A brouhaha over proposed US anti-piracy laws is prompting a European Commission review of the region’s own regulations covering online piracy and intellectual property.
Commissioner Michel Barnier plans to revise its Intellectual Property Rights Enforcement directive by the year-end, a move he claims is essential to keep pace with international changes, and to promote new business models throughout the European Union.
“We want to enable creators to offer their works over the internet and protect them against the theft of their works,” Barnier comments, adding. “My overall objective is to make sure that new online business models can emerge in Europe with a solid legal certainty for providers and consumers.”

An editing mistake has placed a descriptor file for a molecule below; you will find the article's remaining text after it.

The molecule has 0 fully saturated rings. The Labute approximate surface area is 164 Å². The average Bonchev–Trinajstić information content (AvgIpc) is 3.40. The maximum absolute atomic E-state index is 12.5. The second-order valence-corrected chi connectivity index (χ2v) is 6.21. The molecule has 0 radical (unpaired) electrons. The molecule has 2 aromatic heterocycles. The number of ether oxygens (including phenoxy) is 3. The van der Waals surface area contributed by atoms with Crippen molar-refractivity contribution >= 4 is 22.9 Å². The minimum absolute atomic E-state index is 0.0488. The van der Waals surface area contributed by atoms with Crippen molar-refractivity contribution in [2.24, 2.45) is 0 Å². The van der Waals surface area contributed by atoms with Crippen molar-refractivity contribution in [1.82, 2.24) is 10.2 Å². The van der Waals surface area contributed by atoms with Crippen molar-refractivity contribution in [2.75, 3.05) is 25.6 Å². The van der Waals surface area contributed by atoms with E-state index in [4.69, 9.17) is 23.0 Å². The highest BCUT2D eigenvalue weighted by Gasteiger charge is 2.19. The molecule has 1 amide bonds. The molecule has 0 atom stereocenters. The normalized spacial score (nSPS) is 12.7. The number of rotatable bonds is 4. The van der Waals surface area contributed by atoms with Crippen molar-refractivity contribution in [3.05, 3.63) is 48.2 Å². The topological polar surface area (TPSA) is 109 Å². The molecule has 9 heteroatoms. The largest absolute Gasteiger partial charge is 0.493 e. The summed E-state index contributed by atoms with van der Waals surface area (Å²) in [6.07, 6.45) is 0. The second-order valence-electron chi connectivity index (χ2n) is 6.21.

The Commission plans to have proposals for new rules covering music and other works ready by the spring, and pledges tough action on companies that make money by encouraging consumers to infringe copyright.
Several big-name websites joined a shut down last week in protest of proposed new US anti-piracy laws the sites’ operators claim will restrict the free sharing of information on the web. Neelie Kroes, vice president of the EC’s Digital Agenda, lent her support to the protestors via Twitter, claiming the US is proposing “bad legislation,” the Guardian reports.